1. Free trade, or protection, is conducive to the general good. 2. Intemperance leads to misery. 3. Education lessens crime. 4. Faith in God is conducive to morality. 5. Games of chance are hurtful to morals.
6. Railroads threading the United States north and south would have prevented the Civil War.
7. Intellectual education tends to morality. 8. Science promotes Christianity.
9. The study of history is a more efficient means of culture than the study of Latin.
IV. Prove either the positive or the negative of the following by the a posteriori method :
1. A prohibitory liquor law decreases drunkenness and crime. ·
2. Massachusetts has been a greater civilizing force in America than has Virginia.
3. Wealth is favorable to morality.
4. Popularity is not a sure index to true worth.
9. Argumentation is a more common process of discourse than exposition.
V. In a more complete way, using all the methods of argument necessary to the purpose, treat the following; first having decided upon the exact state of mind supposed to be addressed, and whether the argument is to instruct, move to action, or rouse esthetic pleasure:—
1. The English language is a more perfect means of communication than the Latin.
2. Capital punishment is, or is never, justifiable.
3. The relation between the North and the South are such as to warrant the continuance of peace and harmony.
4. Morality is essential to a high state of civilization.
5. The multiplication of religious sects has been favorable to Christianity.
6. The state should compel the education of children within its jurisdiction.
7. The state should support a university. .
8. “Truth crushed to earth shall rise again. The eternal years of God are hers.”
9. The banishment of Roger Williams was, or was not, justifiable.
10. Should the right of suffrage be extended to women ?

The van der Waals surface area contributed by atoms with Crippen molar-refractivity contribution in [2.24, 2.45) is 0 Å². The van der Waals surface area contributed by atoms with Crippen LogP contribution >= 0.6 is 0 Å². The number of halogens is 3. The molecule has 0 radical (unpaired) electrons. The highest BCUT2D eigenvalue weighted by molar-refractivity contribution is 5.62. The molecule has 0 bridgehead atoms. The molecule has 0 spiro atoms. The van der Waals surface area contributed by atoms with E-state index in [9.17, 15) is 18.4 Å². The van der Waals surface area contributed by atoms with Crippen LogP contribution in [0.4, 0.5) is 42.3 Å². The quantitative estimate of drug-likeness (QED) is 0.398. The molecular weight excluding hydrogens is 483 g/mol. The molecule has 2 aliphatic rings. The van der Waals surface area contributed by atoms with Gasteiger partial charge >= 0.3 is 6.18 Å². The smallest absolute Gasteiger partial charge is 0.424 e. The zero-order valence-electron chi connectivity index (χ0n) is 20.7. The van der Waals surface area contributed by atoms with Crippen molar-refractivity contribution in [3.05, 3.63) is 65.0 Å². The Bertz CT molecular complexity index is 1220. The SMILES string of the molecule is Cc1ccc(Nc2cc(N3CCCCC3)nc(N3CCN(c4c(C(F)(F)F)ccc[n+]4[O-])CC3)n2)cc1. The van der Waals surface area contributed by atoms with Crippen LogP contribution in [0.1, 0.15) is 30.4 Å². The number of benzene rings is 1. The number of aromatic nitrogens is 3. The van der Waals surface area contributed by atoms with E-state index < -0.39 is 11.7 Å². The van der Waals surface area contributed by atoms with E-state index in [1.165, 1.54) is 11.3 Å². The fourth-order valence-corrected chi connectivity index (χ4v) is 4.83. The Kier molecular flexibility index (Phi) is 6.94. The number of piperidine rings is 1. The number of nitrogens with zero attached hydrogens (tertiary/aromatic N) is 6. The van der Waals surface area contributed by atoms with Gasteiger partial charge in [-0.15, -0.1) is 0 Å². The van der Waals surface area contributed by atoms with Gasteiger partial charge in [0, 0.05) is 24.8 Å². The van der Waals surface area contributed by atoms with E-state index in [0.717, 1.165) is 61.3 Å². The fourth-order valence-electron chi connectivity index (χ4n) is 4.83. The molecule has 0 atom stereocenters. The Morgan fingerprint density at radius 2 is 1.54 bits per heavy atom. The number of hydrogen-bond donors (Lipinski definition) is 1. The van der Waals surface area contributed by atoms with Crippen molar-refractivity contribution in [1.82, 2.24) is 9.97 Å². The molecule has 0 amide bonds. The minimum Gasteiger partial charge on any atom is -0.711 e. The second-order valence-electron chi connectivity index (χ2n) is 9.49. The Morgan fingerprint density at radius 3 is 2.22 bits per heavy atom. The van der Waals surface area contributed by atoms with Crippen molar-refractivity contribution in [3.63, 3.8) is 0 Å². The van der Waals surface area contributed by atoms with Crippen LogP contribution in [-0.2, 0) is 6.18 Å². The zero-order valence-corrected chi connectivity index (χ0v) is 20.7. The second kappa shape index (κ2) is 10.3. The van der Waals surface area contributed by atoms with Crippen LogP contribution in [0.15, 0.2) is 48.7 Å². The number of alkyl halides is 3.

13. Analyze the argument of the Little Cottage Girl, in Wordsworth's “ We are Seven ” ; or the argument in Tennyson's “ Two Voices,” or in “ In Memoriam."
THE LANGUAGE IN DISCOURSE.
ITS FUNDAMENTAL LAW.
The first phase of discourse study is the purpose for which thought is uttered; the second, the thought as a means of securing the end sought; the third, the language conveying the thought to the mind in which the effect is to be produced. This chapter is, therefore, a language study, but a language study in a restricted sense.
A complete study of language requires it to be viewed from two opposite directions: the one as an organized means of communication, the other as organized in the process of communication. The first discusses the origin, the development, and the present structure of language as such, or language in itself; the second, language in living unity with thought, bearing its message to accomplish the end for which the thought in any given case is communicated. This is not a difference in the extent of the view taken, but a difference in the phase on which the attention rests. In both cases language is viewed in its entire extent, but not in its entire content. From this side we see the whole as a body of thought symbol, empty of content, except in so far as necessary to explain the symbol; on that side, the whole as the living body of thought manifesting the soul of an author to the soul of the reader or hearer. In the one, thought is used